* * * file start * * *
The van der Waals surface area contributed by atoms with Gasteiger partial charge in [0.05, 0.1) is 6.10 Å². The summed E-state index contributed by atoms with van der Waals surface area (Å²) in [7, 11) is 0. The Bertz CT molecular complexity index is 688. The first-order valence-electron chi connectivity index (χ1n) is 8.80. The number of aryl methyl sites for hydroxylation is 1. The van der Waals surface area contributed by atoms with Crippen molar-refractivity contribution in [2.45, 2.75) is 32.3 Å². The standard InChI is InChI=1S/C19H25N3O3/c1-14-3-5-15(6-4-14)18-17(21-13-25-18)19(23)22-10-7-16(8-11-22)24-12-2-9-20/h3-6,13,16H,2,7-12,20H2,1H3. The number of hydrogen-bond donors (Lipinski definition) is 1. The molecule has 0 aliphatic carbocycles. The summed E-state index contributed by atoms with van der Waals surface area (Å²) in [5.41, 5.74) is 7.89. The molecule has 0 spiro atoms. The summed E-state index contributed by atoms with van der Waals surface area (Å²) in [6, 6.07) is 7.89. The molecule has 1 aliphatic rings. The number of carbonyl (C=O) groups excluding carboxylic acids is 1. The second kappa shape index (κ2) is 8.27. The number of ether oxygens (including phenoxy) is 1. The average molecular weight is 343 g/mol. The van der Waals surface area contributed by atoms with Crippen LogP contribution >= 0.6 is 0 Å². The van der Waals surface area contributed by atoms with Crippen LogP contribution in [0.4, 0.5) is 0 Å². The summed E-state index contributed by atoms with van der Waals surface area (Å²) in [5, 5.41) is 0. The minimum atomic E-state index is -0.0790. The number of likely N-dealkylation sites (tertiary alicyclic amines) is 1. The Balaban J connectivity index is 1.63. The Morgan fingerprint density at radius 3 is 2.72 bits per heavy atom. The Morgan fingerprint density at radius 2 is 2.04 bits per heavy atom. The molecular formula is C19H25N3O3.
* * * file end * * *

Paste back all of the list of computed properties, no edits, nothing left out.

The van der Waals surface area contributed by atoms with Gasteiger partial charge in [0.05, 0.1) is 6.10 Å². The summed E-state index contributed by atoms with van der Waals surface area (Å²) in [7, 11) is 0. The Bertz CT molecular complexity index is 688. The first-order valence-electron chi connectivity index (χ1n) is 8.80. The number of aryl methyl sites for hydroxylation is 1. The van der Waals surface area contributed by atoms with Crippen molar-refractivity contribution in [2.45, 2.75) is 32.3 Å². The standard InChI is InChI=1S/C19H25N3O3/c1-14-3-5-15(6-4-14)18-17(21-13-25-18)19(23)22-10-7-16(8-11-22)24-12-2-9-20/h3-6,13,16H,2,7-12,20H2,1H3. The number of hydrogen-bond donors (Lipinski definition) is 1. The molecule has 0 aliphatic carbocycles. The summed E-state index contributed by atoms with van der Waals surface area (Å²) in [5.41, 5.74) is 7.89. The molecule has 0 spiro atoms. The summed E-state index contributed by atoms with van der Waals surface area (Å²) in [6, 6.07) is 7.89. The molecule has 1 aliphatic rings. The number of carbonyl (C=O) groups excluding carboxylic acids is 1. The second kappa shape index (κ2) is 8.27. The number of ether oxygens (including phenoxy) is 1. The average molecular weight is 343 g/mol. The van der Waals surface area contributed by atoms with Crippen LogP contribution >= 0.6 is 0 Å². The van der Waals surface area contributed by atoms with Crippen LogP contribution in [0.4, 0.5) is 0 Å². The summed E-state index contributed by atoms with van der Waals surface area (Å²) in [5, 5.41) is 0. The minimum atomic E-state index is -0.0790. The number of likely N-dealkylation sites (tertiary alicyclic amines) is 1. The Balaban J connectivity index is 1.63. The Morgan fingerprint density at radius 3 is 2.72 bits per heavy atom. The Morgan fingerprint density at radius 2 is 2.04 bits per heavy atom. The molecular formula is C19H25N3O3.